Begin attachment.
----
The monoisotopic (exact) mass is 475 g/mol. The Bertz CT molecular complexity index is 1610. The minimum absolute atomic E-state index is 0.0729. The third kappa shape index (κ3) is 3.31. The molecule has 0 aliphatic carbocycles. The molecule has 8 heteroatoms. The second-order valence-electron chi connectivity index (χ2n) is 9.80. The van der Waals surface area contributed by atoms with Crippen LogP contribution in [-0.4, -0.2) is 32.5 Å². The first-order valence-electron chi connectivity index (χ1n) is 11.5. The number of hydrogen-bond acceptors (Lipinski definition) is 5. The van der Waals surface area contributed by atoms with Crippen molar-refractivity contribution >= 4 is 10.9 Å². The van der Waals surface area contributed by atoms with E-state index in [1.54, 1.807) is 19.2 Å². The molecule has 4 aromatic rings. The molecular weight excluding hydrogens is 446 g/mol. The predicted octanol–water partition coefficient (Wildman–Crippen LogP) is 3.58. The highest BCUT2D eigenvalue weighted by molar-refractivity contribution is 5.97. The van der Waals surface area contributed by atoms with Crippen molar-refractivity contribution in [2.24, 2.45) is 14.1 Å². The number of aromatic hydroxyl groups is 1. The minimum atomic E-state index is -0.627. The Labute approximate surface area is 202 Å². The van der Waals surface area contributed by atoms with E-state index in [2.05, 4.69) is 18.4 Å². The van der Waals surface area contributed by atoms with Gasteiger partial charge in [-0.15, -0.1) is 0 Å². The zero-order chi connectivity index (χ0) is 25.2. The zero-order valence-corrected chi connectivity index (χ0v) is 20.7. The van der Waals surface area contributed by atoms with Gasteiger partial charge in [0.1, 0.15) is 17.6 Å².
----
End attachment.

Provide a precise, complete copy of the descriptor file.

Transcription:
The monoisotopic (exact) mass is 475 g/mol. The Bertz CT molecular complexity index is 1610. The minimum absolute atomic E-state index is 0.0729. The third kappa shape index (κ3) is 3.31. The molecule has 0 aliphatic carbocycles. The molecule has 8 heteroatoms. The second-order valence-electron chi connectivity index (χ2n) is 9.80. The van der Waals surface area contributed by atoms with Crippen LogP contribution in [-0.4, -0.2) is 32.5 Å². The first-order valence-electron chi connectivity index (χ1n) is 11.5. The number of hydrogen-bond acceptors (Lipinski definition) is 5. The van der Waals surface area contributed by atoms with Crippen molar-refractivity contribution >= 4 is 10.9 Å². The van der Waals surface area contributed by atoms with E-state index in [1.54, 1.807) is 19.2 Å². The molecule has 4 aromatic rings. The molecular weight excluding hydrogens is 446 g/mol. The predicted octanol–water partition coefficient (Wildman–Crippen LogP) is 3.58. The highest BCUT2D eigenvalue weighted by molar-refractivity contribution is 5.97. The van der Waals surface area contributed by atoms with Crippen molar-refractivity contribution in [2.24, 2.45) is 14.1 Å². The number of aromatic hydroxyl groups is 1. The minimum atomic E-state index is -0.627. The Labute approximate surface area is 202 Å². The van der Waals surface area contributed by atoms with E-state index in [2.05, 4.69) is 18.4 Å². The van der Waals surface area contributed by atoms with Gasteiger partial charge in [-0.15, -0.1) is 0 Å². The zero-order chi connectivity index (χ0) is 25.2. The zero-order valence-corrected chi connectivity index (χ0v) is 20.7. The van der Waals surface area contributed by atoms with Gasteiger partial charge in [0.1, 0.15) is 17.6 Å².